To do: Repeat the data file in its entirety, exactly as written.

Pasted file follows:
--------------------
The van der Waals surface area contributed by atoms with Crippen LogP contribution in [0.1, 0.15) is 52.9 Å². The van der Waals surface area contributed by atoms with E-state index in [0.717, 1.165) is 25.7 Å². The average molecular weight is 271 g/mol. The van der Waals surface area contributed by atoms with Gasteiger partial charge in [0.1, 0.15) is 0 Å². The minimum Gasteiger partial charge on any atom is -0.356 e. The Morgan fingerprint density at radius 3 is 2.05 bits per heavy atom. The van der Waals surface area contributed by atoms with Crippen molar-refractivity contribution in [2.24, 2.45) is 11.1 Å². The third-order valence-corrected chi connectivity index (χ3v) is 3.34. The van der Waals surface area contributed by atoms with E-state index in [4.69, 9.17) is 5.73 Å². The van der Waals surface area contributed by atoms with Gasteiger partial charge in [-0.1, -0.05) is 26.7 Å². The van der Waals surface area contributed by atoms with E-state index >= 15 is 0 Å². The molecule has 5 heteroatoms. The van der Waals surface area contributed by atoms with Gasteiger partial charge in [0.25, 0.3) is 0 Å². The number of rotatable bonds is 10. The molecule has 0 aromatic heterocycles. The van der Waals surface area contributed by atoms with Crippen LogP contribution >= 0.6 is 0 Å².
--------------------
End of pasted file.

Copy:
The van der Waals surface area contributed by atoms with Crippen LogP contribution in [0.1, 0.15) is 52.9 Å². The van der Waals surface area contributed by atoms with E-state index in [0.717, 1.165) is 25.7 Å². The average molecular weight is 271 g/mol. The van der Waals surface area contributed by atoms with Gasteiger partial charge in [0.1, 0.15) is 0 Å². The minimum Gasteiger partial charge on any atom is -0.356 e. The Morgan fingerprint density at radius 3 is 2.05 bits per heavy atom. The van der Waals surface area contributed by atoms with Crippen molar-refractivity contribution in [2.24, 2.45) is 11.1 Å². The third-order valence-corrected chi connectivity index (χ3v) is 3.34. The van der Waals surface area contributed by atoms with E-state index in [4.69, 9.17) is 5.73 Å². The van der Waals surface area contributed by atoms with Gasteiger partial charge in [-0.1, -0.05) is 26.7 Å². The van der Waals surface area contributed by atoms with E-state index >= 15 is 0 Å². The molecule has 5 heteroatoms. The van der Waals surface area contributed by atoms with Gasteiger partial charge in [0.25, 0.3) is 0 Å². The number of rotatable bonds is 10. The molecule has 0 aromatic heterocycles. The van der Waals surface area contributed by atoms with Crippen LogP contribution >= 0.6 is 0 Å².